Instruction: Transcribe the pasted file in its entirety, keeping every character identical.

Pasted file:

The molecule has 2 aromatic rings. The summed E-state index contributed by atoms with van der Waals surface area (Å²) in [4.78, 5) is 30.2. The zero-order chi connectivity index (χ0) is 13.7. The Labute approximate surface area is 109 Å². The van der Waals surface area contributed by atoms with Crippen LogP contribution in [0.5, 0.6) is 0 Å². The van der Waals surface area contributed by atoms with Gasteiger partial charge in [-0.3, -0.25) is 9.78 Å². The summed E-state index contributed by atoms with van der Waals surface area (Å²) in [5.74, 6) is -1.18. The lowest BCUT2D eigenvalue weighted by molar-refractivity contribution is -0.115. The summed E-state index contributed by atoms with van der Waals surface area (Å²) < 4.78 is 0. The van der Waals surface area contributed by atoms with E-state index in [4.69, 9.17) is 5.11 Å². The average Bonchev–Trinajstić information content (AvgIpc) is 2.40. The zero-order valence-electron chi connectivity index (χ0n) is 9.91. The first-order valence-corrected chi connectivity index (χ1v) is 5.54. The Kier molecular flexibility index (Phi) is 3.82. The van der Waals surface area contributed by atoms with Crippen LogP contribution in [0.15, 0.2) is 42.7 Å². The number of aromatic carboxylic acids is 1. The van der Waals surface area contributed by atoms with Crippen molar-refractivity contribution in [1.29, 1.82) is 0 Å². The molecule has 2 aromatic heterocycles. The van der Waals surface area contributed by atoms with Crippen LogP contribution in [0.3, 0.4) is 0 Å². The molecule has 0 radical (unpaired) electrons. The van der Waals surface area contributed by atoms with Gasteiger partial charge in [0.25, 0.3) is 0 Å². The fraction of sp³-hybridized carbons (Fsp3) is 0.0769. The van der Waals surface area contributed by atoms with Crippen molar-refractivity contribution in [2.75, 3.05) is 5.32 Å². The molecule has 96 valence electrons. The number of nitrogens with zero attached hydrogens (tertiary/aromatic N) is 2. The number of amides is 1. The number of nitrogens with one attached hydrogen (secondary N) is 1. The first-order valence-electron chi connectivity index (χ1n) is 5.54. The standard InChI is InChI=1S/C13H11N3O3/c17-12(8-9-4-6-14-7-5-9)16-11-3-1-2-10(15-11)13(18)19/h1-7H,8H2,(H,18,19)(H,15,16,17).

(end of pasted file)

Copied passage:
The molecule has 2 aromatic rings. The summed E-state index contributed by atoms with van der Waals surface area (Å²) in [4.78, 5) is 30.2. The zero-order chi connectivity index (χ0) is 13.7. The Labute approximate surface area is 109 Å². The van der Waals surface area contributed by atoms with Crippen LogP contribution in [0.5, 0.6) is 0 Å². The van der Waals surface area contributed by atoms with Gasteiger partial charge in [-0.3, -0.25) is 9.78 Å². The summed E-state index contributed by atoms with van der Waals surface area (Å²) in [5.74, 6) is -1.18. The lowest BCUT2D eigenvalue weighted by molar-refractivity contribution is -0.115. The summed E-state index contributed by atoms with van der Waals surface area (Å²) < 4.78 is 0. The van der Waals surface area contributed by atoms with E-state index in [4.69, 9.17) is 5.11 Å². The average Bonchev–Trinajstić information content (AvgIpc) is 2.40. The zero-order valence-electron chi connectivity index (χ0n) is 9.91. The first-order valence-corrected chi connectivity index (χ1v) is 5.54. The Kier molecular flexibility index (Phi) is 3.82. The van der Waals surface area contributed by atoms with Crippen LogP contribution in [0.15, 0.2) is 42.7 Å². The number of aromatic carboxylic acids is 1. The van der Waals surface area contributed by atoms with Crippen molar-refractivity contribution in [1.29, 1.82) is 0 Å². The molecule has 2 aromatic heterocycles. The van der Waals surface area contributed by atoms with Crippen LogP contribution in [0.3, 0.4) is 0 Å². The molecule has 0 radical (unpaired) electrons. The van der Waals surface area contributed by atoms with Gasteiger partial charge in [0.25, 0.3) is 0 Å². The fraction of sp³-hybridized carbons (Fsp3) is 0.0769. The van der Waals surface area contributed by atoms with Crippen molar-refractivity contribution in [2.75, 3.05) is 5.32 Å². The molecule has 96 valence electrons. The number of nitrogens with zero attached hydrogens (tertiary/aromatic N) is 2. The number of amides is 1. The number of nitrogens with one attached hydrogen (secondary N) is 1. The first-order valence-electron chi connectivity index (χ1n) is 5.54. The standard InChI is InChI=1S/C13H11N3O3/c17-12(8-9-4-6-14-7-5-9)16-11-3-1-2-10(15-11)13(18)19/h1-7H,8H2,(H,18,19)(H,15,16,17).